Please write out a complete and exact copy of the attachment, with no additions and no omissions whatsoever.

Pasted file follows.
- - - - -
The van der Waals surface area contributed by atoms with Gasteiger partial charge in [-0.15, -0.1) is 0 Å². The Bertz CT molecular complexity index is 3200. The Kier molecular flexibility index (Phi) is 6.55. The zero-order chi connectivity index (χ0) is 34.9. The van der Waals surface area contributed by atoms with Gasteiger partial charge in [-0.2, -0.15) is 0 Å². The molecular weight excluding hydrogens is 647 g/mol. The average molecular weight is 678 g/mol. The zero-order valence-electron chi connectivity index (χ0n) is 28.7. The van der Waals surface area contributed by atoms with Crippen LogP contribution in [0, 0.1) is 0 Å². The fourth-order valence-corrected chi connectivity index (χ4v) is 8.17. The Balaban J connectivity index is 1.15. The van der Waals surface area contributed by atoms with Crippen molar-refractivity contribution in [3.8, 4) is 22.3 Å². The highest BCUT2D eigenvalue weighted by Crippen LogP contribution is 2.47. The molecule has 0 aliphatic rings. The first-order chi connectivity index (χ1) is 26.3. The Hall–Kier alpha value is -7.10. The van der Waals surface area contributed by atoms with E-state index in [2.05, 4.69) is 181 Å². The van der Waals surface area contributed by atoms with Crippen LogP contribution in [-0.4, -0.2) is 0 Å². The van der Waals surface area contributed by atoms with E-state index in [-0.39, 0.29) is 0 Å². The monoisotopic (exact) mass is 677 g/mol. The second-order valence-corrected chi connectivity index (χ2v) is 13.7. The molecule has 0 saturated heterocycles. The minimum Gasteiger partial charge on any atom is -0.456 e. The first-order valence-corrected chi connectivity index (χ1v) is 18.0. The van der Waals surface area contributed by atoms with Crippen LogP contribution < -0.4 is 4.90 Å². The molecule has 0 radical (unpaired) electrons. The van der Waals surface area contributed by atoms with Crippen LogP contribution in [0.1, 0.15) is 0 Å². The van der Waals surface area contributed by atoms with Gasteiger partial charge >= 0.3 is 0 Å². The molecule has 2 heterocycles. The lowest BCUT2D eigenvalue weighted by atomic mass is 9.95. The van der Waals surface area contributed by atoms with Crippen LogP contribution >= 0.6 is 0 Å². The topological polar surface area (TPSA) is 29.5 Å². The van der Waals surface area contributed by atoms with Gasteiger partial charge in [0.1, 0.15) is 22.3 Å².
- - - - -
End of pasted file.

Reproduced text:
The van der Waals surface area contributed by atoms with Gasteiger partial charge in [-0.15, -0.1) is 0 Å². The Bertz CT molecular complexity index is 3200. The Kier molecular flexibility index (Phi) is 6.55. The zero-order chi connectivity index (χ0) is 34.9. The van der Waals surface area contributed by atoms with Gasteiger partial charge in [-0.2, -0.15) is 0 Å². The molecular weight excluding hydrogens is 647 g/mol. The average molecular weight is 678 g/mol. The zero-order valence-electron chi connectivity index (χ0n) is 28.7. The van der Waals surface area contributed by atoms with Crippen LogP contribution in [0, 0.1) is 0 Å². The fourth-order valence-corrected chi connectivity index (χ4v) is 8.17. The Balaban J connectivity index is 1.15. The van der Waals surface area contributed by atoms with Crippen molar-refractivity contribution in [3.8, 4) is 22.3 Å². The highest BCUT2D eigenvalue weighted by Crippen LogP contribution is 2.47. The molecule has 0 aliphatic rings. The first-order chi connectivity index (χ1) is 26.3. The Hall–Kier alpha value is -7.10. The van der Waals surface area contributed by atoms with E-state index in [2.05, 4.69) is 181 Å². The van der Waals surface area contributed by atoms with Crippen LogP contribution in [-0.4, -0.2) is 0 Å². The van der Waals surface area contributed by atoms with E-state index in [-0.39, 0.29) is 0 Å². The monoisotopic (exact) mass is 677 g/mol. The second-order valence-corrected chi connectivity index (χ2v) is 13.7. The molecule has 0 saturated heterocycles. The minimum Gasteiger partial charge on any atom is -0.456 e. The first-order valence-corrected chi connectivity index (χ1v) is 18.0. The van der Waals surface area contributed by atoms with Crippen LogP contribution < -0.4 is 4.90 Å². The molecule has 0 radical (unpaired) electrons. The van der Waals surface area contributed by atoms with Crippen LogP contribution in [0.1, 0.15) is 0 Å². The van der Waals surface area contributed by atoms with Gasteiger partial charge >= 0.3 is 0 Å². The molecule has 2 heterocycles. The lowest BCUT2D eigenvalue weighted by atomic mass is 9.95. The van der Waals surface area contributed by atoms with Crippen LogP contribution >= 0.6 is 0 Å². The topological polar surface area (TPSA) is 29.5 Å². The van der Waals surface area contributed by atoms with Gasteiger partial charge in [0.1, 0.15) is 22.3 Å².